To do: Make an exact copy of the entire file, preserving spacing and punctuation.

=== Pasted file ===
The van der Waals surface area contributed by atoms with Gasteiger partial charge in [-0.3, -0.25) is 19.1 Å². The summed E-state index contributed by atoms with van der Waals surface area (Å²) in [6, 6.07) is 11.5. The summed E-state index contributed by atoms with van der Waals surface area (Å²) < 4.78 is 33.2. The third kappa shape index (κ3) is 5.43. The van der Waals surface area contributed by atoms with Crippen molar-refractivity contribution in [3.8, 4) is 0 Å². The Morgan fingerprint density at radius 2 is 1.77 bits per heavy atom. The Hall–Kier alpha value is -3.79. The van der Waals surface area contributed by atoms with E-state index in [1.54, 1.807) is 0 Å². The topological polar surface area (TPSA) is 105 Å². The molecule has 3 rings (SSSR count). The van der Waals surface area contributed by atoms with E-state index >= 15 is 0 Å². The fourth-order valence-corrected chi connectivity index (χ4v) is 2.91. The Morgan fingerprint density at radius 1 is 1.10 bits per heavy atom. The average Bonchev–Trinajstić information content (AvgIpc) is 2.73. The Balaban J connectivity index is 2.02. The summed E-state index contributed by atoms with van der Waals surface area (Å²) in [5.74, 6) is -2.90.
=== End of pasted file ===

The van der Waals surface area contributed by atoms with Gasteiger partial charge in [-0.3, -0.25) is 19.1 Å². The summed E-state index contributed by atoms with van der Waals surface area (Å²) in [6, 6.07) is 11.5. The summed E-state index contributed by atoms with van der Waals surface area (Å²) < 4.78 is 33.2. The third kappa shape index (κ3) is 5.43. The van der Waals surface area contributed by atoms with Crippen molar-refractivity contribution in [3.8, 4) is 0 Å². The Morgan fingerprint density at radius 2 is 1.77 bits per heavy atom. The Hall–Kier alpha value is -3.79. The van der Waals surface area contributed by atoms with E-state index in [1.54, 1.807) is 0 Å². The topological polar surface area (TPSA) is 105 Å². The molecule has 3 rings (SSSR count). The van der Waals surface area contributed by atoms with E-state index >= 15 is 0 Å². The fourth-order valence-corrected chi connectivity index (χ4v) is 2.91. The Morgan fingerprint density at radius 1 is 1.10 bits per heavy atom. The average Bonchev–Trinajstić information content (AvgIpc) is 2.73. The Balaban J connectivity index is 2.02. The summed E-state index contributed by atoms with van der Waals surface area (Å²) in [5.74, 6) is -2.90.